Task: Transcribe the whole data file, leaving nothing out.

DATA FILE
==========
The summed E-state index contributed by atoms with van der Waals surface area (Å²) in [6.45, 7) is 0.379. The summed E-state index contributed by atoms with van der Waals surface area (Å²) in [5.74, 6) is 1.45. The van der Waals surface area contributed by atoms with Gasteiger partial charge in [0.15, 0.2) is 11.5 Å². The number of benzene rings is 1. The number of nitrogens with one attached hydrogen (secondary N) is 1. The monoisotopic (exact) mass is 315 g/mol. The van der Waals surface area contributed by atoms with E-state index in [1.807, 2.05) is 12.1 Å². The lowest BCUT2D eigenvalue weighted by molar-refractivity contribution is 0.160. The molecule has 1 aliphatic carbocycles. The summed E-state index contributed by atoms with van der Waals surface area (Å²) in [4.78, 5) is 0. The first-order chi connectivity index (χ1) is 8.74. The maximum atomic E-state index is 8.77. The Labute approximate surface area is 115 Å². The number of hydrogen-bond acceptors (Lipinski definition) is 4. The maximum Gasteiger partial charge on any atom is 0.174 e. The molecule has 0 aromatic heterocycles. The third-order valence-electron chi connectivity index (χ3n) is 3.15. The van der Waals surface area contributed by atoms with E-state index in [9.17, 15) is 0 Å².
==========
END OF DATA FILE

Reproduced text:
The summed E-state index contributed by atoms with van der Waals surface area (Å²) in [6.45, 7) is 0.379. The summed E-state index contributed by atoms with van der Waals surface area (Å²) in [5.74, 6) is 1.45. The van der Waals surface area contributed by atoms with Gasteiger partial charge in [0.15, 0.2) is 11.5 Å². The number of benzene rings is 1. The number of nitrogens with one attached hydrogen (secondary N) is 1. The monoisotopic (exact) mass is 315 g/mol. The van der Waals surface area contributed by atoms with E-state index in [1.807, 2.05) is 12.1 Å². The lowest BCUT2D eigenvalue weighted by molar-refractivity contribution is 0.160. The molecule has 1 aliphatic carbocycles. The summed E-state index contributed by atoms with van der Waals surface area (Å²) in [4.78, 5) is 0. The first-order chi connectivity index (χ1) is 8.74. The maximum atomic E-state index is 8.77. The Labute approximate surface area is 115 Å². The number of hydrogen-bond acceptors (Lipinski definition) is 4. The maximum Gasteiger partial charge on any atom is 0.174 e. The molecule has 0 aromatic heterocycles. The third-order valence-electron chi connectivity index (χ3n) is 3.15. The van der Waals surface area contributed by atoms with E-state index in [9.17, 15) is 0 Å².